What I appear to have is all the hassle and discomforts but none of the rewards. I can't even feel pleased when the children come to see us as I want to prepare things for their arrival and make them welcome, but the home is still too unfinished. They say when they leave that they are "going home now". It cuts me to the quick. We have moved out of the house they knew as home and this one is "your place" when they speak of it.

We have been working so hard to get it all finished by Christmas and I'm not sure it will be now. I wanted it to be our first family Christmas all together as adults in this house to mark all the changes the family have gone through.

On top of that I just feel perhaps we made a mistake. I am so worn out by it all. The wintry weather makes me feel so negative about everything but I can't keep ringing my old friends in the place we used to live for support. I don't sleep well any more so everything is becoming a bit depressing.

Maggi says:

Sandy's problems, ones that affect many of us, seem to have hit her all at once, so it's hardly surprising that she is feeling overwhelmed. What can she do?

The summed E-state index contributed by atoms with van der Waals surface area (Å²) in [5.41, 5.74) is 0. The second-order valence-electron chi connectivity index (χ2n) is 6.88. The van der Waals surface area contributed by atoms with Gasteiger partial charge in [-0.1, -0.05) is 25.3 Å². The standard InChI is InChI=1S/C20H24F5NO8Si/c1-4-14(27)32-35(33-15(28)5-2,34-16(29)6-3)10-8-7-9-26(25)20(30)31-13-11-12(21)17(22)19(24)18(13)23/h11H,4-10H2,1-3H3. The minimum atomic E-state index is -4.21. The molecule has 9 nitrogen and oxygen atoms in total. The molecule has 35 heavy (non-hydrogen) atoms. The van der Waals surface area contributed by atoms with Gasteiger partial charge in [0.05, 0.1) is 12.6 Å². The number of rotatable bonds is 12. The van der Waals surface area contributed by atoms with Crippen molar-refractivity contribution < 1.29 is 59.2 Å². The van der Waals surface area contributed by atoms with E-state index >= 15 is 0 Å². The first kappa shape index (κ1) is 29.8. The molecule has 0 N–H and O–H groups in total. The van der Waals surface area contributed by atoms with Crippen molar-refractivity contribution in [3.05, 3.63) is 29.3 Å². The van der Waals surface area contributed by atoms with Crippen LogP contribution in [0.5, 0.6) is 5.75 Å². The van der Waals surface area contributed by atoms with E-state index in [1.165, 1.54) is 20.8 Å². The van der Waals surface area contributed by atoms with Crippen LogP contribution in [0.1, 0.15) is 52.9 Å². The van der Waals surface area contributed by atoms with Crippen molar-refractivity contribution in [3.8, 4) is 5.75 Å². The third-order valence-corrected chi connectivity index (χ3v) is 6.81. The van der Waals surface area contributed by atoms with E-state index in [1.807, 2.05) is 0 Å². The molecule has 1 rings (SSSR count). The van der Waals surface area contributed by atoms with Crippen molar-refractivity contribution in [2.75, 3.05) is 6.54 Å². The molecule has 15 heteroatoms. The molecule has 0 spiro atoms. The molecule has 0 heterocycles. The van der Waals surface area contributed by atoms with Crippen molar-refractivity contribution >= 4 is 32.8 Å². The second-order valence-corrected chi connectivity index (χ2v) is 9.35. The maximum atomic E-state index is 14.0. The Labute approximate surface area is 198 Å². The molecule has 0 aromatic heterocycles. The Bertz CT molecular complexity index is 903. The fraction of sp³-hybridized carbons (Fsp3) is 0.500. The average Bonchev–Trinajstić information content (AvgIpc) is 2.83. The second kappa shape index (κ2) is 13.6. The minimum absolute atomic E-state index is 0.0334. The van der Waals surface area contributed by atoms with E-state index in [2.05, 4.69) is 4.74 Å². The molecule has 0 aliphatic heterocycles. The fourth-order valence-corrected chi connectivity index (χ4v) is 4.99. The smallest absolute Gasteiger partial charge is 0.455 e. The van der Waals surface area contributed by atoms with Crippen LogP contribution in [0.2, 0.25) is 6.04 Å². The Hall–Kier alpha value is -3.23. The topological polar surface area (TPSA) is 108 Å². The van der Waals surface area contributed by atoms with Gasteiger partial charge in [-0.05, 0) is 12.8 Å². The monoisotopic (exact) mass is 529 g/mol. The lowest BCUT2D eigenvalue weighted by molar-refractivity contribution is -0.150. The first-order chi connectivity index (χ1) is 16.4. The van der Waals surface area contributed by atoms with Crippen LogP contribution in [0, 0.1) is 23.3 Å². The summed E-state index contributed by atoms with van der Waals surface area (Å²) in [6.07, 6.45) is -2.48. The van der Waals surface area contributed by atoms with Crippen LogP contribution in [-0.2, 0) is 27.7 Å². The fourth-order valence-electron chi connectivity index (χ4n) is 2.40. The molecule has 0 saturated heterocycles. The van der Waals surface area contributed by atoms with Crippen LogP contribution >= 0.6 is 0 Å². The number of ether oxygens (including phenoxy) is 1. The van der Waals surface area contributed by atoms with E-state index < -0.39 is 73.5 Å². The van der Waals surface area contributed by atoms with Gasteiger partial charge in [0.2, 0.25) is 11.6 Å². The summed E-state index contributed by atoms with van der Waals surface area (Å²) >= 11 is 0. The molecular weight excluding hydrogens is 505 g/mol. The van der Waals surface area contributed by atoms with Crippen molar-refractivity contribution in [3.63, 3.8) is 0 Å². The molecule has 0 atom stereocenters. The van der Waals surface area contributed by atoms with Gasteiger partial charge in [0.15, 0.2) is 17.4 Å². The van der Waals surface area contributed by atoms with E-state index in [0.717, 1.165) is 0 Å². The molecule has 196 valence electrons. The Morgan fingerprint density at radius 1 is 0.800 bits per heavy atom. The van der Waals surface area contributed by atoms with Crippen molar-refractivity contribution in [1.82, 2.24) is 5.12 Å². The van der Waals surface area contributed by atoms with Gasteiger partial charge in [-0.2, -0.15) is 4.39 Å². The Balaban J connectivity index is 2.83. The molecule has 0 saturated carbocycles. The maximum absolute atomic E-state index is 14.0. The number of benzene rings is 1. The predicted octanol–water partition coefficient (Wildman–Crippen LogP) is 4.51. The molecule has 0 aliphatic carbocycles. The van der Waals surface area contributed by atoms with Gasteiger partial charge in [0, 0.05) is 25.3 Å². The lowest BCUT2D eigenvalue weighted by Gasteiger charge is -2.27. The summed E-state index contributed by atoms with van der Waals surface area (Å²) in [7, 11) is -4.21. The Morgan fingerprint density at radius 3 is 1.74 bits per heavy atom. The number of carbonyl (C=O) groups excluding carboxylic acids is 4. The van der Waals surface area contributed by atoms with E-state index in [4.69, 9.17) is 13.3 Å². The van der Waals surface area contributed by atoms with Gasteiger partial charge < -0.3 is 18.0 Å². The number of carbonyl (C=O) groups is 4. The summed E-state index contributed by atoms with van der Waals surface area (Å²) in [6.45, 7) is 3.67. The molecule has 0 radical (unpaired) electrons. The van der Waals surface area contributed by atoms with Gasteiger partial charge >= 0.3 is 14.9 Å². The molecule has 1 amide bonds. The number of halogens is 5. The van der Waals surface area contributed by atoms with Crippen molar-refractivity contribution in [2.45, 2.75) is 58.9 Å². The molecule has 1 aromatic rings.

1. Children

  • Loss: When the children leave home, we want them to be happy, successful, healthy, independent. But sometimes, when they are, it seems so hard to adjust from being their central pillar. If they are ok then they have found their own life and we have done our job as parent very well. But boy do we miss them. We never stop being a parent and will always want to be involved in our children's lives, but, Sandy, they must move on, take on other important relationships and make homes of their own.

  • Home: It won't matter to the children where you live once they have settled into their own lives. It is you they come to see and need to see.

  • Making things perfect: As parents we try hard to welcome the children and want to make their visit perfect. You must try to resist this. The children will be soon reaching a stage when they begin to offer help back. It is hard to accept if you still see them as your little ones, but a joy when you see them as strong caring and capable adults who you helped make this way!